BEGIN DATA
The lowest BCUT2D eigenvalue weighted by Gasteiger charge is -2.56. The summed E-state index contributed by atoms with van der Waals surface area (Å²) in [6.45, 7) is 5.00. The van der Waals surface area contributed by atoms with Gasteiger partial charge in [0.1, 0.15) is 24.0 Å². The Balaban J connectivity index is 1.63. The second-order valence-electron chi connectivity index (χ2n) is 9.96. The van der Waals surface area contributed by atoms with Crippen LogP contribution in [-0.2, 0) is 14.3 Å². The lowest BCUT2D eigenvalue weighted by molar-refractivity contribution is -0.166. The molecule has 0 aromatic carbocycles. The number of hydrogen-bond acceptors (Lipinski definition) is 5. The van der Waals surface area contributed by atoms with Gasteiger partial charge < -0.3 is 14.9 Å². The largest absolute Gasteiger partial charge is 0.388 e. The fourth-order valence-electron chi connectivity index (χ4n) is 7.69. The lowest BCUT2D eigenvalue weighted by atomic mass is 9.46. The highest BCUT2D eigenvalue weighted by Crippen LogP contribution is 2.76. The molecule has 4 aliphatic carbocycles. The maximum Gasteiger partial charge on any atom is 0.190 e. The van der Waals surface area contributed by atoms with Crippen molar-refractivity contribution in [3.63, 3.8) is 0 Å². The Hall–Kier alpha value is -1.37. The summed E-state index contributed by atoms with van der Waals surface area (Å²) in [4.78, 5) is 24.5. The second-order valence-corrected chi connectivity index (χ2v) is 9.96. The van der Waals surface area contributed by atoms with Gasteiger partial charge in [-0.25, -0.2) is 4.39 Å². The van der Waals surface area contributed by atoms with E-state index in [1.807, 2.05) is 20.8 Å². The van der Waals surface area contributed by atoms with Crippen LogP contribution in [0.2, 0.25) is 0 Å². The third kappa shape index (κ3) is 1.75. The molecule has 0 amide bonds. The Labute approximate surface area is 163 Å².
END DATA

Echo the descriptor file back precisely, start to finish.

The lowest BCUT2D eigenvalue weighted by Gasteiger charge is -2.56. The summed E-state index contributed by atoms with van der Waals surface area (Å²) in [6.45, 7) is 5.00. The van der Waals surface area contributed by atoms with Gasteiger partial charge in [0.1, 0.15) is 24.0 Å². The Balaban J connectivity index is 1.63. The second-order valence-electron chi connectivity index (χ2n) is 9.96. The van der Waals surface area contributed by atoms with Crippen LogP contribution in [-0.2, 0) is 14.3 Å². The lowest BCUT2D eigenvalue weighted by molar-refractivity contribution is -0.166. The molecule has 0 aromatic carbocycles. The number of hydrogen-bond acceptors (Lipinski definition) is 5. The van der Waals surface area contributed by atoms with Gasteiger partial charge < -0.3 is 14.9 Å². The largest absolute Gasteiger partial charge is 0.388 e. The fourth-order valence-electron chi connectivity index (χ4n) is 7.69. The lowest BCUT2D eigenvalue weighted by atomic mass is 9.46. The highest BCUT2D eigenvalue weighted by Crippen LogP contribution is 2.76. The molecule has 4 aliphatic carbocycles. The maximum Gasteiger partial charge on any atom is 0.190 e. The van der Waals surface area contributed by atoms with Crippen molar-refractivity contribution in [3.63, 3.8) is 0 Å². The Hall–Kier alpha value is -1.37. The summed E-state index contributed by atoms with van der Waals surface area (Å²) in [4.78, 5) is 24.5. The second-order valence-corrected chi connectivity index (χ2v) is 9.96. The van der Waals surface area contributed by atoms with Gasteiger partial charge in [-0.25, -0.2) is 4.39 Å². The van der Waals surface area contributed by atoms with E-state index in [1.807, 2.05) is 20.8 Å². The van der Waals surface area contributed by atoms with Crippen LogP contribution in [0.2, 0.25) is 0 Å². The third kappa shape index (κ3) is 1.75. The molecule has 0 amide bonds. The Labute approximate surface area is 163 Å².